Tesla and SpaceX founder Elon Musk is launching a new company called Neuralink with the intention of connecting computers directly to human brains.
The billionaire entrepreneur, whose other interests include sending humans to Mars, is exploring “neural lace” technology – the implanting of tiny electrodes into the brain that could be used to give direct computing capabilities. Musk has not officially announced the new company but after the Journal’s report he tweeted confirming more news of Neuralink would come out next week.Read more
Fei-Fei Li, chief scientist of artificial intelligence and machine learning at Google Cloud, came on stage at Google’s Next Cloud conference today to talk about the current and next-generation applications of AI that Google’s working on.
These technologies will make a difference in self-driving cars and healthcare, sure, but also Snapchat’s filters and Google Photos’ search capabilities. But the big highlight came when she announced a new way to allow software to parse video. This new “Video Intelligence API” was demoed onstage, and it offered the kind of “whoa” moment you expect from a Google keynote.Read more
Intel, Uber and IoT company Aeris have joined forces in an effort aimed at fostering industry cooperation when it comes to building safety features into autonomous vehicles and the systems that support them. Today the group, which goes by the name Future of Automotive Security Technology Research, issued a manifesto explaining its intentions.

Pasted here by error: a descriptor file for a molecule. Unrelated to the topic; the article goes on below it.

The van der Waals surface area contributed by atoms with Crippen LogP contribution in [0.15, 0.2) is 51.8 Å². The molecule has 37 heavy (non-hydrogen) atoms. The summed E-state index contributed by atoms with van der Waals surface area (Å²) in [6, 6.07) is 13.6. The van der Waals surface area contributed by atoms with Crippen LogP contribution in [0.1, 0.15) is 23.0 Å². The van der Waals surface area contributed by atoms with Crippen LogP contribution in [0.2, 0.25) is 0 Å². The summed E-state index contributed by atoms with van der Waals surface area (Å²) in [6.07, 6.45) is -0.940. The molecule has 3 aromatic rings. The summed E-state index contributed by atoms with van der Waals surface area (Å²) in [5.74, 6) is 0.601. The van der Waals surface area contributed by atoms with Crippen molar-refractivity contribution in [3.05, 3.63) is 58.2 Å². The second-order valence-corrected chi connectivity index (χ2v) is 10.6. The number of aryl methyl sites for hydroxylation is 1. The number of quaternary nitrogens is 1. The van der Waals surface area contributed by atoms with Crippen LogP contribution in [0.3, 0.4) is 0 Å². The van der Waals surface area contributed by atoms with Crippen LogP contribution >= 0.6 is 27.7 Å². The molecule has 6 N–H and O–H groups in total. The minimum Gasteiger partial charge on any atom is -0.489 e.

The manifesto hopes to galvanize the nascent and sometimes balkanized autonomous vehicle industry. It’s call to action is to infuse security into the emerging and diverse autonomous vehicle supply chain comprised of automakers, component manufacturers, software engineers and cloud providers.Read more
As our ability to create AI grows, it's important that we assess how it behaves in different situations. DeepMind, Google's AI division in London, has been concerned with one aspect in particular: what happens when two or more AI have similar or conflicting goals.
The team wanted a test similar to the "Prisoner's Dilemma," a popular game that pits two suspects against one another. In this scenario, you're given a choice: testify against the other person and you'll go free, while they have to serve three years. If you both say yes independently, however, you'll serve two years in jail. It's a dilemma without a simple answer.Read more
A Japanese tech company has trained an AI to give love advice to troubled hearts. NTT Resonant, which operates the Goo web portal and search engine, created a system called Oshi-el to answer people’s relationship questions, like a virtual agony aunt.
The researchers chose to focus on this genre of query as “non-factoid” questions are difficult for AI to address. “Most chatbots today are only able to give you very short answers, and mainly just for factual questions,” says Makoto Nakatsuji at NTT Resonant. Nakatsuji and his team trained their algorithm using almost 190,000 questions and 770,000 answers from the company’s Oshiete goo forum.Read more